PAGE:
Gogol Bordello – Trans-Continental Hustle

Pandora is just about the best idea for a website in the history of the internets. If you haven’t stumbled across it yet, the idea is that you enter the name of a band or song you like. Then, through some astonishing computer alchemy, Pandora creates a streaming radio station based on the specific qualities of that band or song. As you give the songs that come up a “thumbs up” or “thumbs down”, Pandora refines its parameters and gets better at finding music you like.The really amazing thing is the damn thing actually works. Plenty of websites make computer-generated recommendations but none of them ever come close to getting it right. For instance,Netflix right now seems to think that because I loved the sardonic British comedy In The Loop, I’ll go equally wild for Rob Reiner’s schmaltz-a-thon The Bucket List (the common thread apparently that both are “Comedies on Blu-ray”). By contrast, Pandora runs second only to actual human beings in introducing me to new music.

A few years ago, I created a Pogues station on Pandora and discovered the raucous gypsy punk of Gogol Bordello. It was love at first listen, despite the fact that half the time I have no idea what the hell lead singer Eugene Hutz is babbling about. Their latest album offers up more of the same, despite the presence of uber-producer Rick Rubin and a switch to a major label for the first time. Unlike Heartless Bastards, I can’t say that Gogol Bordello has expanded their scope much over the years. But their unique sound is so much fun, it doesn’t really matter. Trans-Continental Hustle is a loud, loopy good time. It’s a party in your ears and everybody’s invited.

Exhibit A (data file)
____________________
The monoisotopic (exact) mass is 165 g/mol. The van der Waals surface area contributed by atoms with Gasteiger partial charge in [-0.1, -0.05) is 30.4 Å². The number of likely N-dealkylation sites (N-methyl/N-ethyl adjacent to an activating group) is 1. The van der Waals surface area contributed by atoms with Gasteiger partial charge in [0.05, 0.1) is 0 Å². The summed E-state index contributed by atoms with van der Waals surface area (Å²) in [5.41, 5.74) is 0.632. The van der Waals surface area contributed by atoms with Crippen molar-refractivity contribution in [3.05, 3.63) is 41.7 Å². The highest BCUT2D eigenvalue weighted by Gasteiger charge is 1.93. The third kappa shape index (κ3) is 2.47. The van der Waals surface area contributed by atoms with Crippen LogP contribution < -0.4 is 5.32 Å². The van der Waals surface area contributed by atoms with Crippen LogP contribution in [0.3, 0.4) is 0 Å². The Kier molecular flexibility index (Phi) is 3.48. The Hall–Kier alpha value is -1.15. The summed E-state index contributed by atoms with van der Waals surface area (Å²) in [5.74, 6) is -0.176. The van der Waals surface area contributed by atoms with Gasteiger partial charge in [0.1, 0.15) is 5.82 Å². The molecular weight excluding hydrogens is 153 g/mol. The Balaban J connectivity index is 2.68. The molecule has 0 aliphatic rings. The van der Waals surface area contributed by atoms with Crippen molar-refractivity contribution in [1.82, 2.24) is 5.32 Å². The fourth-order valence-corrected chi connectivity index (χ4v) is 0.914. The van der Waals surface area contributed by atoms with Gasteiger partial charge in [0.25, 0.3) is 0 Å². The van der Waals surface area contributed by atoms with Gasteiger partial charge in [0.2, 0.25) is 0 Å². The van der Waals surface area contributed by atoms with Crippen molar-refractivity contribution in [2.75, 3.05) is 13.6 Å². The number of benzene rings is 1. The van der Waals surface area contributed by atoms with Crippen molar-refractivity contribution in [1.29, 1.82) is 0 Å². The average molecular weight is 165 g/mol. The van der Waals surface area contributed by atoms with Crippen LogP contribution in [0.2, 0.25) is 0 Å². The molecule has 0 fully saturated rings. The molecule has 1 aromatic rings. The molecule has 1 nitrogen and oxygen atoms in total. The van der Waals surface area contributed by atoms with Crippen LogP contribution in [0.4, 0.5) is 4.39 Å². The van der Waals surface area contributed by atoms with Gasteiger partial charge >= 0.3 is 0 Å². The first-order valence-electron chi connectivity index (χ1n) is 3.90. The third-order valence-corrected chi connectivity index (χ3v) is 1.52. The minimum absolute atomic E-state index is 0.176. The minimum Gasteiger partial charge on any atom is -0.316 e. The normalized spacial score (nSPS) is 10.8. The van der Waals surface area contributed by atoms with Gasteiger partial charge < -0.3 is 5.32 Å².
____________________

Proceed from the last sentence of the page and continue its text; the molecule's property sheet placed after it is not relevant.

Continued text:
Can You Dig It? The Music And Politics Of Black Action Films 1968-75

This double-disc import from Soul Jazz Records compiles 34 killer tracks from movies like Coffy, The Mack and Petey Wheatstraw from the likes of Isaac Hayes, Curtis Mayfield, Quincy Jones, Willie Hutch and many, many more. And if that was all it had going for it, this would still be one of the coolest CDs you could hope to own. But wait, there’s more! The set includes a lavishly-illustrated 100-page book with informative, well-written essays and bios by Stuart Baker. More than just an album, this is a multimedia history of blaxpoitation cinema.

Duran Duran – Rio

Back when this album was huge, I listened to Duran Duran in a detached, semi-ironic, I’m-too-cool-to-admit-I-actually-enjoy-this way. In fact, I would refer to the band as “Double Duran”, affecting a hiccupy, Martha Quinn-voice, mainly to annoy my friends who legitimately enjoyed them. I heard the record, of course, but was mainly familiar with the singles. It was virtually impossible to avoid “Rio” and “Hungry Like The Wolf” back then. Now that I’ve bothered to really listen to the album, I’ve got to admit…this is good stuff. I won’t go so far as to say there’s more here than meets the eye but songs like “Lonely In Your Nightmare” and “The Chauffeur” are moodier and more interesting than the band is usually given credit for. Could a reappraisal of Seven And The Ragged Tiger be far behind?